So we are going on top. We are going into treatment failures that are maintaining their therapy for potential additional benefits. This is the design and the study. I will just show you our Phase 2 study from Europe. Open label in over 12 weeks and we are just dose escalating here to 500 milligrams TID and we will take a look at the results.
Over the 12-week period, you can see on the X-axis, on the Y-axis, is the number of daily bowel movements and we get through a 43% reduction in bowel movement. So we believe this is clinically significant. This is what the somatostatin analogues were approved for. That's what their label reads. These are the only kinds of endpoints you can get to in real estate timeframe with carcinoid syndrome patients and so we are very encouraged by this reduction and again remember there are an ongoing therapy that is failing.
This is looking at each patient in the study. You can see, they all benefitted. They all show some decrease in bowel movement control. In fact most of them are 30% or more. There is only two that were less than 30% decrease or more. And then reduction in abdominal pain and discomfort and this one very important, a reduction in 5-HIAA, which is a direct breakdown product of serotonin. So it's a 71% reduction in 5-HIAA.
This tells us that we are definitely hitting our target and we are relieving the serotonin load that is so damaging to these patients. Lifestyles are live and their tissues. So it was well tolerated. They are all dose levels and that allowed us to move in the Phase 3. I will show you the design. This is ongoing, this was 105 patients that we discussed this with the FDA and EMA. 12-week endpoint, same endpoint timeframe that we had in Phase 2 and the primary endpoints are also the same that is a reduction in bowel movements.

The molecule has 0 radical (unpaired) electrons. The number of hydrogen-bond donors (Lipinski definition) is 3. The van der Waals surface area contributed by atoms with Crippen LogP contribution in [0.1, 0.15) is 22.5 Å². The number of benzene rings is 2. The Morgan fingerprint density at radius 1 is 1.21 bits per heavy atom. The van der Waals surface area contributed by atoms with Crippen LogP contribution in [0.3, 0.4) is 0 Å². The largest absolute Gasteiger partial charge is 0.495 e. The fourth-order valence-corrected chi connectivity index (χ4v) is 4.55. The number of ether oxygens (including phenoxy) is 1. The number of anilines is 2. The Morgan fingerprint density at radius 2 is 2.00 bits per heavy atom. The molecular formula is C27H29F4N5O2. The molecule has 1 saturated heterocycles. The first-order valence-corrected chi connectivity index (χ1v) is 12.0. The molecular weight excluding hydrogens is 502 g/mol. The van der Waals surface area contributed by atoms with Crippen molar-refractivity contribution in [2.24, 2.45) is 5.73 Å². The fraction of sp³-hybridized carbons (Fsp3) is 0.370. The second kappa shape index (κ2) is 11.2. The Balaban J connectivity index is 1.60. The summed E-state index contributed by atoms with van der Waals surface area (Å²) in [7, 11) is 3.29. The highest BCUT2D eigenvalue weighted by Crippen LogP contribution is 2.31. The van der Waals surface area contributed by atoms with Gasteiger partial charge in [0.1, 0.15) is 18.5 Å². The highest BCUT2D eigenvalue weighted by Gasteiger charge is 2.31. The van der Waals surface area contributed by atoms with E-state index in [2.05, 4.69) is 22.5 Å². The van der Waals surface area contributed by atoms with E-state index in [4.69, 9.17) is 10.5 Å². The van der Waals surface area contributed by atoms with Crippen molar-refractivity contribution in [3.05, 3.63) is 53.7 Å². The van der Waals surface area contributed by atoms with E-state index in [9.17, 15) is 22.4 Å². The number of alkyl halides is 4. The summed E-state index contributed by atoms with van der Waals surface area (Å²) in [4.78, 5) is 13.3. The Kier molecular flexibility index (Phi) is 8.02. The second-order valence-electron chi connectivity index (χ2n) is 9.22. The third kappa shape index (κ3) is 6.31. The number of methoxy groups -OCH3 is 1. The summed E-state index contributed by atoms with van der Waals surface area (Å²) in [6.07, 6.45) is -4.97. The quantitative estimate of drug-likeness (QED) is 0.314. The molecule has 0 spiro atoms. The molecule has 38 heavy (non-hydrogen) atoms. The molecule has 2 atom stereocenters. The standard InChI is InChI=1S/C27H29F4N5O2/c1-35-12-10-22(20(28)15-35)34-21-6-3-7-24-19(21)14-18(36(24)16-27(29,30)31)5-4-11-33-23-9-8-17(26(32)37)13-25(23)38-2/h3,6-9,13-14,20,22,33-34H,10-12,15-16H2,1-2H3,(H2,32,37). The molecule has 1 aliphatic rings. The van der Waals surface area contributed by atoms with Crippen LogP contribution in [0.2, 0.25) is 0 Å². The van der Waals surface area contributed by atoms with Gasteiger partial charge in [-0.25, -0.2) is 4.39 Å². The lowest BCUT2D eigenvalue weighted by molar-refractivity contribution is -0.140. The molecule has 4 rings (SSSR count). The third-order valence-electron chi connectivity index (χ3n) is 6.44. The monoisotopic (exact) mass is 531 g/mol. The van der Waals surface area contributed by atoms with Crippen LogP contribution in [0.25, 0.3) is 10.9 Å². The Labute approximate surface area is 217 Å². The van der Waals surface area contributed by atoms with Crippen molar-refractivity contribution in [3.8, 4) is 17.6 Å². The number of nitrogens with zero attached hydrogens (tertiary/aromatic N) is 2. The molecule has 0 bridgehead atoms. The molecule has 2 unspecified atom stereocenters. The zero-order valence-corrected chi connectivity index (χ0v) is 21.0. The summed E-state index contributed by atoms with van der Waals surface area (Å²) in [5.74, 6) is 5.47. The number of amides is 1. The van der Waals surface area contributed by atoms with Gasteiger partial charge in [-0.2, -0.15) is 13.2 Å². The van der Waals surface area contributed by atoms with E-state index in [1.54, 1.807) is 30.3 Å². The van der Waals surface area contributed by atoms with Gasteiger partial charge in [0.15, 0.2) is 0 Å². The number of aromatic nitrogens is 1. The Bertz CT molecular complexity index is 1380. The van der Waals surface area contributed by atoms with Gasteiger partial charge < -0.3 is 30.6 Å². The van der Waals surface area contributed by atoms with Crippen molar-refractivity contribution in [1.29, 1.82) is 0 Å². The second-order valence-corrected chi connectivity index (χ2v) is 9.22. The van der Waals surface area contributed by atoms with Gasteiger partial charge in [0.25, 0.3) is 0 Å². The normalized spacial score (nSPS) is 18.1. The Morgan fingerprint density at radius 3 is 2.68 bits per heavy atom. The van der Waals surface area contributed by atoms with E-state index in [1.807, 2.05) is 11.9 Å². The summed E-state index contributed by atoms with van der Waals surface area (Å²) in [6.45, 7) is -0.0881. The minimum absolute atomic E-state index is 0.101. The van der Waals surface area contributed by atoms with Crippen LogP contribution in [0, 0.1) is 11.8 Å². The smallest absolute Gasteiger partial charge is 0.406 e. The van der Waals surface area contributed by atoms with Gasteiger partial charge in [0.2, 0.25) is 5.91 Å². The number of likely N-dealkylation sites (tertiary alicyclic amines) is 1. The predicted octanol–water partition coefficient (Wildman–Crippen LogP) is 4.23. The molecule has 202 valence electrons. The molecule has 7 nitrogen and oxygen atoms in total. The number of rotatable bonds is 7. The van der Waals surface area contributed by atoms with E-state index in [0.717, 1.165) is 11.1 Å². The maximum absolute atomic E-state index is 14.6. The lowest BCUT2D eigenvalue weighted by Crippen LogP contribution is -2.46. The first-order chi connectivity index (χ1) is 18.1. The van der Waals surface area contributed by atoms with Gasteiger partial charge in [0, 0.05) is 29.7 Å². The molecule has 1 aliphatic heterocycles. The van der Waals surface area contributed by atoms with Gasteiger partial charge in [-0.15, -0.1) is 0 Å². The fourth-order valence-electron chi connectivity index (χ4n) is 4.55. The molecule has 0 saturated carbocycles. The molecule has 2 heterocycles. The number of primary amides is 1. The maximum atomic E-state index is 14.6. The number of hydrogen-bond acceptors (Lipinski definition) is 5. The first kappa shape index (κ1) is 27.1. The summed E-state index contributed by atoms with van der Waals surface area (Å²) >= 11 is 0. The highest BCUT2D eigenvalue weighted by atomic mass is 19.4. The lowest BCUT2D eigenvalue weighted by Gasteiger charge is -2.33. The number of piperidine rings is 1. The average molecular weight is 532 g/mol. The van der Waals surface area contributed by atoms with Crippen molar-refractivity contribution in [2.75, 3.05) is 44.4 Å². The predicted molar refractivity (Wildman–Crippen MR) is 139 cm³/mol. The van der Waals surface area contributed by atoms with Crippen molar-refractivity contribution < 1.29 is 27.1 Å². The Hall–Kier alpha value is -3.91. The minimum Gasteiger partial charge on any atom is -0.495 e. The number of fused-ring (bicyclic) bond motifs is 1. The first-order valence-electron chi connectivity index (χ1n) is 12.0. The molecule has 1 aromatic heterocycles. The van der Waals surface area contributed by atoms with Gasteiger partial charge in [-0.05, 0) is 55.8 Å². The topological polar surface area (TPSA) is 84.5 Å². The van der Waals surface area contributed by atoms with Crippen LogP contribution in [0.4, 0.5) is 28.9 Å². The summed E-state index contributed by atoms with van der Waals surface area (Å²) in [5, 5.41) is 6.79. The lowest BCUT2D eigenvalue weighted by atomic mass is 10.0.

We are also looking at 5-HIAA. So our goal is to complete this study by the middle of next year and have data by the end of next year. This mechanism is also being tested in ulcerative colitis biopsy. We have a 60-patient trial ongoing. We should have results next quarter. I won't go into the pre-clinical data supporting it, but it was quite intriguing and we believe this would open up another avenue for major indications to this drug if positive.
So again we will anticipate those results here earlier in September and then lastly, just couple of slides and then we can take some questions, looking at LX1033, this is a locally-acting serotonin synthesis inhibitor. It blocks the enzyme TPH where it resides in normal anatomy, which is in the GI tract where 95% of your serotonin is made. We dialled that down and we can provide relief to this chronic diarrheal syndrome [IVFD].
We have fast-tracked status from the FDA. LX1033 is very potent locally acting inhibitor. We like the locally acting nature of it, unlike Telotristat Etiprate, that's absorbed in the blood stream to go hit the tumor. This one stays in the GI tract and we think this opens up even a broader safety window for us to have a locally acting compound, but we are able to track its efficacy by a chemical again with this very important and convenient biomarker 5-HIAA. So we know we are dosing appropriately to dial that down and we published on this mechanism in gastroenterology with an earlier proof of concept study.
The current study that Phase 2 has three dose levels, 500 BID, 500 TID, 100 milligrams, 1,000 milligrams BID, placebo controlled over four weeks, 360 patients and it's got all the biomarkers built into it and we expect the results in Q3. So just to summarize then, we have three drugs that are now in late phases of development. One is Phase 3 and carcinoid syndrome, LX4211 in diabetes, both type 1 and type 2 and then LX1033 in IBS-d.
I mentioned all these studies in my talk here today. This is a timeline picture of the sequence we expect results in the second half from each of these. They all appear to be on track. So it's going to be a very busy second half in terms of results from ulcerative colitis and then renal impairment, a proof of concept study. The big study, the Phase 2 in IBS and then this I think very exciting Placebo controlled study in type 1 diabetes.
We finished the year -- I mean we finished the first quarter with $197 million in cash and we are in a strong financial position. Our business model is to pursue partnerships, which we are doing primarily in primary care indications reserving specialty indications for Lexicon and so that would include carcinoid syndrome certainly and then potentially other indications such as type 1 diabetes I think as well.
So that is our business model and I think with that if there are any questions, we can take some questions. Thank you, very much. All right, with that then, if you have questions I can be reached at the back of the room thanks.